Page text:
With all the privacy etc issues that are removed already from CD, could very easily result in less security updates required. Most other browsers do not update as regular as chrome, but they are still able to hold high security levels. A browser with a high number of privacy and security issues will most likely update more regulary trying to combat these. What I am trying to say is program with less updates doesn't really mean it is less secure. The number of browsers that implement the use of chromium is still fairly small compared to the number that use other sources, so I don't think it is redundant but more an additional choice. Also as far as performance issues, this will be a debate forever amongst them all. Kind regards.



I see your point. I did mention about the "personal edits" that the staff had made. However, it may be a good idea for them to explain these things in a bit more clearer manner. Be more specific, I mean. "Enhanced security over Chrome" seems a bit too vague for a description, don't you think? Just to clarify things up.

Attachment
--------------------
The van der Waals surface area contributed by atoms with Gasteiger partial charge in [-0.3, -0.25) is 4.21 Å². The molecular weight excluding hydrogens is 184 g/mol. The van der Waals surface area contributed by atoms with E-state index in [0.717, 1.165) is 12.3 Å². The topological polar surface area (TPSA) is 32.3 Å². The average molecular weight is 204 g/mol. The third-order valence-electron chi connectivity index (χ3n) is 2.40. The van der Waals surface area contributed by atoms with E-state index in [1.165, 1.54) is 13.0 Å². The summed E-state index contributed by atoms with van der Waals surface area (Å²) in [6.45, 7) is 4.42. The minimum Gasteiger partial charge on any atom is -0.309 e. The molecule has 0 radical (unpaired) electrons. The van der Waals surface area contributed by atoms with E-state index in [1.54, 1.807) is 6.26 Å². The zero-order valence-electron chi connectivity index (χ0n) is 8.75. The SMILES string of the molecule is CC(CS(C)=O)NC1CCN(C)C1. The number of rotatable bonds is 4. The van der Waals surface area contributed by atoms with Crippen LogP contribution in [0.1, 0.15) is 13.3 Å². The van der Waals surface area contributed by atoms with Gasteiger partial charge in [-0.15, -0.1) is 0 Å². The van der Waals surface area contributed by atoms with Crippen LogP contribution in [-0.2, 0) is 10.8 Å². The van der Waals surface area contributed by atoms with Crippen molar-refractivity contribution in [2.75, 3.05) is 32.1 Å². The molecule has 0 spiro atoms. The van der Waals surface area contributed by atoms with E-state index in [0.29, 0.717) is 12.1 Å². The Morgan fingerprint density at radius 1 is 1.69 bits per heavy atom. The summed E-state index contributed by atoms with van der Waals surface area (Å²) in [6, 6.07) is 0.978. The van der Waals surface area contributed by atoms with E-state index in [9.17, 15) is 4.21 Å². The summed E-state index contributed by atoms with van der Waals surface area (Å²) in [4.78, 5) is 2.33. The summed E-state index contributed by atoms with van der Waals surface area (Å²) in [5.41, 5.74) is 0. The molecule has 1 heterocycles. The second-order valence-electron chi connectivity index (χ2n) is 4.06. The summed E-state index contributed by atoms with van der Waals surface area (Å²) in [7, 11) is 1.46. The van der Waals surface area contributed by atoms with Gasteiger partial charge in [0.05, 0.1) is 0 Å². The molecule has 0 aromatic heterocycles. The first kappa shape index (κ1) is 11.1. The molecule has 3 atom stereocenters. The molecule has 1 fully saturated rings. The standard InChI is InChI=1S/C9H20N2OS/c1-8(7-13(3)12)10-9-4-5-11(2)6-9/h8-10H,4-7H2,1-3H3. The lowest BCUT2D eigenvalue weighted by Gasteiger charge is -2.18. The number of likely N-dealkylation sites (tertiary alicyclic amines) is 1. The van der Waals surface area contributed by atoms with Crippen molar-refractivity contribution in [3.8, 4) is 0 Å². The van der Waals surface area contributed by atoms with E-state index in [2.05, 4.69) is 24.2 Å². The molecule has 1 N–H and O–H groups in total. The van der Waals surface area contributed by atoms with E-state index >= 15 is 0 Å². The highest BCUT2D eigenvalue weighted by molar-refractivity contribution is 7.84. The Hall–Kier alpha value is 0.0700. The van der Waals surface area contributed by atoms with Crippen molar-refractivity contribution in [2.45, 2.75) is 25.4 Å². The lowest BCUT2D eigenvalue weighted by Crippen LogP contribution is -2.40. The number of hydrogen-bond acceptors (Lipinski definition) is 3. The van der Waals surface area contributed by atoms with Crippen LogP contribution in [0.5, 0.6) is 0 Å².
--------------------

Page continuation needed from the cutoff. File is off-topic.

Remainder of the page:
Over the concern of performance issues, I do believe that it would be better to provide security without hampering productivity. Speed matters after all. Think of it this way, you would say that it is better to take things slower than the rest, as long as I'm safe. But don't you think it's better to be as fast as everyone else, while being safe? Security wasn't and still isn't for some the foremost priority of others. Productivity is always a goal. Every few seconds still stack up.

Use the program that you want, but only pay attention to that selected program's updates, ignore the other program's update.